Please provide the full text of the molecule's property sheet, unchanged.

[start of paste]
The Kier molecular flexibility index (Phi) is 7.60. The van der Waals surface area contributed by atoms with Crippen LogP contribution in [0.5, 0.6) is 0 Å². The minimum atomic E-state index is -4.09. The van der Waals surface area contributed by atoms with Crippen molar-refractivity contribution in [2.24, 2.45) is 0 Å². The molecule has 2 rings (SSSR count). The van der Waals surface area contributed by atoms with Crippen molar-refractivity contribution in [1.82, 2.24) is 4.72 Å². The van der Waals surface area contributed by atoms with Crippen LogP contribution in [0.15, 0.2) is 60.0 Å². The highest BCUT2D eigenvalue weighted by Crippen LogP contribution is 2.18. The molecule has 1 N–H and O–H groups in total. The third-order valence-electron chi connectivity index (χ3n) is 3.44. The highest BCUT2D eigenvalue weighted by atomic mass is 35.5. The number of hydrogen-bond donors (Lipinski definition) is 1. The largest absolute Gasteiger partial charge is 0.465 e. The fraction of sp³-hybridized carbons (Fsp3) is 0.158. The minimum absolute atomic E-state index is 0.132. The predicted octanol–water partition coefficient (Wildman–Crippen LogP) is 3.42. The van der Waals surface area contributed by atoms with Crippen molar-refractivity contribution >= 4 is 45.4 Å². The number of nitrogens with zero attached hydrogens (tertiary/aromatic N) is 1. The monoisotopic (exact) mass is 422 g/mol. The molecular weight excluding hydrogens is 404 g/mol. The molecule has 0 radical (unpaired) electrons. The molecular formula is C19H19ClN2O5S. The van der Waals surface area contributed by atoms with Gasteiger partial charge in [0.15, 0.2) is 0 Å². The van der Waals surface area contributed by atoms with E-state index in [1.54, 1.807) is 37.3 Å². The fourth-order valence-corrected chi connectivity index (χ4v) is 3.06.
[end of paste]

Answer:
The Kier molecular flexibility index (Phi) is 7.60. The van der Waals surface area contributed by atoms with Crippen LogP contribution in [0.5, 0.6) is 0 Å². The minimum atomic E-state index is -4.09. The van der Waals surface area contributed by atoms with Crippen molar-refractivity contribution in [2.24, 2.45) is 0 Å². The molecule has 2 rings (SSSR count). The van der Waals surface area contributed by atoms with Crippen molar-refractivity contribution in [1.82, 2.24) is 4.72 Å². The van der Waals surface area contributed by atoms with Crippen LogP contribution in [0.15, 0.2) is 60.0 Å². The highest BCUT2D eigenvalue weighted by Crippen LogP contribution is 2.18. The molecule has 1 N–H and O–H groups in total. The third-order valence-electron chi connectivity index (χ3n) is 3.44. The highest BCUT2D eigenvalue weighted by atomic mass is 35.5. The number of hydrogen-bond donors (Lipinski definition) is 1. The largest absolute Gasteiger partial charge is 0.465 e. The fraction of sp³-hybridized carbons (Fsp3) is 0.158. The minimum absolute atomic E-state index is 0.132. The predicted octanol–water partition coefficient (Wildman–Crippen LogP) is 3.42. The van der Waals surface area contributed by atoms with Crippen molar-refractivity contribution >= 4 is 45.4 Å². The number of nitrogens with zero attached hydrogens (tertiary/aromatic N) is 1. The monoisotopic (exact) mass is 422 g/mol. The molecular weight excluding hydrogens is 404 g/mol. The molecule has 0 radical (unpaired) electrons. The molecular formula is C19H19ClN2O5S. The van der Waals surface area contributed by atoms with Gasteiger partial charge in [0.15, 0.2) is 0 Å². The van der Waals surface area contributed by atoms with E-state index in [1.54, 1.807) is 37.3 Å². The fourth-order valence-corrected chi connectivity index (χ4v) is 3.06.